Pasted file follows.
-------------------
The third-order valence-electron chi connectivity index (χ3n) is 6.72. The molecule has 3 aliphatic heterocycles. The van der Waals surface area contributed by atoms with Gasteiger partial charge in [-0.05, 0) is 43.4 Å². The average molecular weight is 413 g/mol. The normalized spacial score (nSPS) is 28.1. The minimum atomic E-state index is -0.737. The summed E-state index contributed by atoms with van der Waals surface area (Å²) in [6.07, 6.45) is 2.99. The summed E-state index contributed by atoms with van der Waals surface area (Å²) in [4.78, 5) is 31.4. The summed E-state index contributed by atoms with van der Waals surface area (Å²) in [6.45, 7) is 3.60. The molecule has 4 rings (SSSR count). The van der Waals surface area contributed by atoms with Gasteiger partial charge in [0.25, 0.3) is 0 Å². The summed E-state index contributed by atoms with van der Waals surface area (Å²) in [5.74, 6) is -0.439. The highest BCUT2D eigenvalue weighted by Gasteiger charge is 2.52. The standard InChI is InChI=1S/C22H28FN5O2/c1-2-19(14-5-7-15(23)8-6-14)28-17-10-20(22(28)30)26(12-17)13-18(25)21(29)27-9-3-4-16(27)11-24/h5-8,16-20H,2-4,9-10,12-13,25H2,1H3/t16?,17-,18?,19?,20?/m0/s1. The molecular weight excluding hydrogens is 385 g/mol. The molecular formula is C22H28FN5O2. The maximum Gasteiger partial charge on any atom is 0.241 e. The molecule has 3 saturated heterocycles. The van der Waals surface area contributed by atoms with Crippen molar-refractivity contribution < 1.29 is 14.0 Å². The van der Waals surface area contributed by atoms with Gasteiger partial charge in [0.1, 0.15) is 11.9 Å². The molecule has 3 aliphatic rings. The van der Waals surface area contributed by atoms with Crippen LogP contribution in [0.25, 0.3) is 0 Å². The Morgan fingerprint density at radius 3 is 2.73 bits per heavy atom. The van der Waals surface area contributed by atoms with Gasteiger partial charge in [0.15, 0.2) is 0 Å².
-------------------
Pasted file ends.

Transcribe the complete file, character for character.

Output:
The third-order valence-electron chi connectivity index (χ3n) is 6.72. The molecule has 3 aliphatic heterocycles. The van der Waals surface area contributed by atoms with Gasteiger partial charge in [-0.05, 0) is 43.4 Å². The average molecular weight is 413 g/mol. The normalized spacial score (nSPS) is 28.1. The minimum atomic E-state index is -0.737. The summed E-state index contributed by atoms with van der Waals surface area (Å²) in [6.07, 6.45) is 2.99. The summed E-state index contributed by atoms with van der Waals surface area (Å²) in [4.78, 5) is 31.4. The summed E-state index contributed by atoms with van der Waals surface area (Å²) in [6.45, 7) is 3.60. The molecule has 4 rings (SSSR count). The van der Waals surface area contributed by atoms with Gasteiger partial charge in [0.25, 0.3) is 0 Å². The summed E-state index contributed by atoms with van der Waals surface area (Å²) in [5.74, 6) is -0.439. The highest BCUT2D eigenvalue weighted by Gasteiger charge is 2.52. The standard InChI is InChI=1S/C22H28FN5O2/c1-2-19(14-5-7-15(23)8-6-14)28-17-10-20(22(28)30)26(12-17)13-18(25)21(29)27-9-3-4-16(27)11-24/h5-8,16-20H,2-4,9-10,12-13,25H2,1H3/t16?,17-,18?,19?,20?/m0/s1. The molecular weight excluding hydrogens is 385 g/mol. The molecular formula is C22H28FN5O2. The maximum Gasteiger partial charge on any atom is 0.241 e. The molecule has 3 saturated heterocycles. The van der Waals surface area contributed by atoms with Crippen molar-refractivity contribution < 1.29 is 14.0 Å². The van der Waals surface area contributed by atoms with Gasteiger partial charge in [0.1, 0.15) is 11.9 Å². The molecule has 3 aliphatic rings. The van der Waals surface area contributed by atoms with Crippen LogP contribution in [0.25, 0.3) is 0 Å². The Morgan fingerprint density at radius 3 is 2.73 bits per heavy atom. The van der Waals surface area contributed by atoms with Gasteiger partial charge in [0.15, 0.2) is 0 Å².